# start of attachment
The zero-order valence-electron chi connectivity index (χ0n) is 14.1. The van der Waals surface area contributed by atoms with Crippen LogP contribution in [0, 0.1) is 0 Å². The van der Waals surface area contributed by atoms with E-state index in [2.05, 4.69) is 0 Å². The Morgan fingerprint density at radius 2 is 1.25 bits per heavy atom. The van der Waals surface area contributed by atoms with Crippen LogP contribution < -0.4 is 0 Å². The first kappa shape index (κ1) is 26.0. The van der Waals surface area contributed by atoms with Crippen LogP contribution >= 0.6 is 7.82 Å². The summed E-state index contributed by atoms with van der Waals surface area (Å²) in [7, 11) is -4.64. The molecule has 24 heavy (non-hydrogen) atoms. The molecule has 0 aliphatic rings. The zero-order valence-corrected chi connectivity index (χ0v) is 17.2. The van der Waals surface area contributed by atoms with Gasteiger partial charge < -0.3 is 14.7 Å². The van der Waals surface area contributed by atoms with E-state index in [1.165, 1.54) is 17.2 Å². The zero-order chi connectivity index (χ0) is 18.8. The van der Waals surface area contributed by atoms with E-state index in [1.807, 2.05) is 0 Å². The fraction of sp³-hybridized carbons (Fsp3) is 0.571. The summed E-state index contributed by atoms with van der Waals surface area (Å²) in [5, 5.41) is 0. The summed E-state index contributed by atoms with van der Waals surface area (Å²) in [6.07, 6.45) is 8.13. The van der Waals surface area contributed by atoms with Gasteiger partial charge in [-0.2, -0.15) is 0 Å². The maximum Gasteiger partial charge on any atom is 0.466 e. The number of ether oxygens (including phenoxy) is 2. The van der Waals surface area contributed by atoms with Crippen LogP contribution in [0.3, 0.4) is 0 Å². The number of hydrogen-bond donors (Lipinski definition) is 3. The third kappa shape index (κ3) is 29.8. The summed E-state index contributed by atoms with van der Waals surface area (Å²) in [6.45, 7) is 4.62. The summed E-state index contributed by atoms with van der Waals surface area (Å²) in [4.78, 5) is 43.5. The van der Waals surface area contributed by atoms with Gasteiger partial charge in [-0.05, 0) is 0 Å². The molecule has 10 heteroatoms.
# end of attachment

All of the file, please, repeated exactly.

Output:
The zero-order valence-electron chi connectivity index (χ0n) is 14.1. The van der Waals surface area contributed by atoms with Crippen LogP contribution in [0, 0.1) is 0 Å². The van der Waals surface area contributed by atoms with E-state index in [2.05, 4.69) is 0 Å². The Morgan fingerprint density at radius 2 is 1.25 bits per heavy atom. The van der Waals surface area contributed by atoms with Crippen LogP contribution < -0.4 is 0 Å². The first kappa shape index (κ1) is 26.0. The van der Waals surface area contributed by atoms with Crippen LogP contribution >= 0.6 is 7.82 Å². The summed E-state index contributed by atoms with van der Waals surface area (Å²) in [7, 11) is -4.64. The molecule has 24 heavy (non-hydrogen) atoms. The molecule has 0 aliphatic rings. The zero-order valence-corrected chi connectivity index (χ0v) is 17.2. The van der Waals surface area contributed by atoms with Gasteiger partial charge < -0.3 is 14.7 Å². The van der Waals surface area contributed by atoms with E-state index in [1.165, 1.54) is 17.2 Å². The zero-order chi connectivity index (χ0) is 18.8. The van der Waals surface area contributed by atoms with E-state index in [1.807, 2.05) is 0 Å². The fraction of sp³-hybridized carbons (Fsp3) is 0.571. The summed E-state index contributed by atoms with van der Waals surface area (Å²) in [5, 5.41) is 0. The summed E-state index contributed by atoms with van der Waals surface area (Å²) in [6.07, 6.45) is 8.13. The van der Waals surface area contributed by atoms with Gasteiger partial charge in [-0.2, -0.15) is 0 Å². The maximum Gasteiger partial charge on any atom is 0.466 e. The number of ether oxygens (including phenoxy) is 2. The van der Waals surface area contributed by atoms with Crippen LogP contribution in [0.3, 0.4) is 0 Å². The number of hydrogen-bond donors (Lipinski definition) is 3. The third kappa shape index (κ3) is 29.8. The summed E-state index contributed by atoms with van der Waals surface area (Å²) in [6.45, 7) is 4.62. The summed E-state index contributed by atoms with van der Waals surface area (Å²) in [4.78, 5) is 43.5. The van der Waals surface area contributed by atoms with Gasteiger partial charge in [-0.05, 0) is 0 Å². The molecule has 10 heteroatoms.